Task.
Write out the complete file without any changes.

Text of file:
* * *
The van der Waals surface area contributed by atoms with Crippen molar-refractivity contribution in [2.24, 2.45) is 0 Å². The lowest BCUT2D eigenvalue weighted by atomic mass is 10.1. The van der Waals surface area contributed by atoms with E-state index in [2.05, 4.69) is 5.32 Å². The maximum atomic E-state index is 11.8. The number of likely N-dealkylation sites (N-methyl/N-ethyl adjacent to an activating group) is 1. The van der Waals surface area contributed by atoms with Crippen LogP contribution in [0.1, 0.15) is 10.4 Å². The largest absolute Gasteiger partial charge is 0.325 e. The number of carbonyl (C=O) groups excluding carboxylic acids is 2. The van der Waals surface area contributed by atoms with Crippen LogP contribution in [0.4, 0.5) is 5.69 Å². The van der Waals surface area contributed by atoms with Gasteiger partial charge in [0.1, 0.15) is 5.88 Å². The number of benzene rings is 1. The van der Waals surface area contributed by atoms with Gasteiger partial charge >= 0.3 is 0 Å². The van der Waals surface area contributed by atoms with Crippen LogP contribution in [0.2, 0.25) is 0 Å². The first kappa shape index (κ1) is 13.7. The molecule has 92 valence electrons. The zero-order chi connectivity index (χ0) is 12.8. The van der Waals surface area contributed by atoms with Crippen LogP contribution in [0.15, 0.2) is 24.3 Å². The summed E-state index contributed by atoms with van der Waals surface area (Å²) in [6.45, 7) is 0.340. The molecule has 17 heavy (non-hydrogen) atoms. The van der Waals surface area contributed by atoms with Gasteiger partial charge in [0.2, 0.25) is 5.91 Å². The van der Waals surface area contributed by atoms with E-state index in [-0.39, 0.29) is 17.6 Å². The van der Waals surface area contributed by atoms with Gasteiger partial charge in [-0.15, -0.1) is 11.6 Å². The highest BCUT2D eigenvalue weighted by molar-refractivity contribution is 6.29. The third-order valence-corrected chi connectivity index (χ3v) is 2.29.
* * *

The van der Waals surface area contributed by atoms with Crippen molar-refractivity contribution in [2.24, 2.45) is 0 Å². The lowest BCUT2D eigenvalue weighted by atomic mass is 10.1. The van der Waals surface area contributed by atoms with E-state index in [2.05, 4.69) is 5.32 Å². The maximum atomic E-state index is 11.8. The number of likely N-dealkylation sites (N-methyl/N-ethyl adjacent to an activating group) is 1. The van der Waals surface area contributed by atoms with Crippen LogP contribution in [0.1, 0.15) is 10.4 Å². The largest absolute Gasteiger partial charge is 0.325 e. The number of carbonyl (C=O) groups excluding carboxylic acids is 2. The van der Waals surface area contributed by atoms with Crippen LogP contribution in [0.4, 0.5) is 5.69 Å². The van der Waals surface area contributed by atoms with Gasteiger partial charge in [0.1, 0.15) is 5.88 Å². The number of benzene rings is 1. The van der Waals surface area contributed by atoms with Gasteiger partial charge >= 0.3 is 0 Å². The van der Waals surface area contributed by atoms with Crippen LogP contribution in [0.2, 0.25) is 0 Å². The first kappa shape index (κ1) is 13.7. The molecule has 92 valence electrons. The zero-order chi connectivity index (χ0) is 12.8. The van der Waals surface area contributed by atoms with Crippen LogP contribution in [0.15, 0.2) is 24.3 Å². The summed E-state index contributed by atoms with van der Waals surface area (Å²) in [6.45, 7) is 0.340. The molecule has 17 heavy (non-hydrogen) atoms. The van der Waals surface area contributed by atoms with Gasteiger partial charge in [0.2, 0.25) is 5.91 Å². The van der Waals surface area contributed by atoms with E-state index in [-0.39, 0.29) is 17.6 Å². The van der Waals surface area contributed by atoms with Gasteiger partial charge in [-0.15, -0.1) is 11.6 Å². The highest BCUT2D eigenvalue weighted by molar-refractivity contribution is 6.29. The third-order valence-corrected chi connectivity index (χ3v) is 2.29.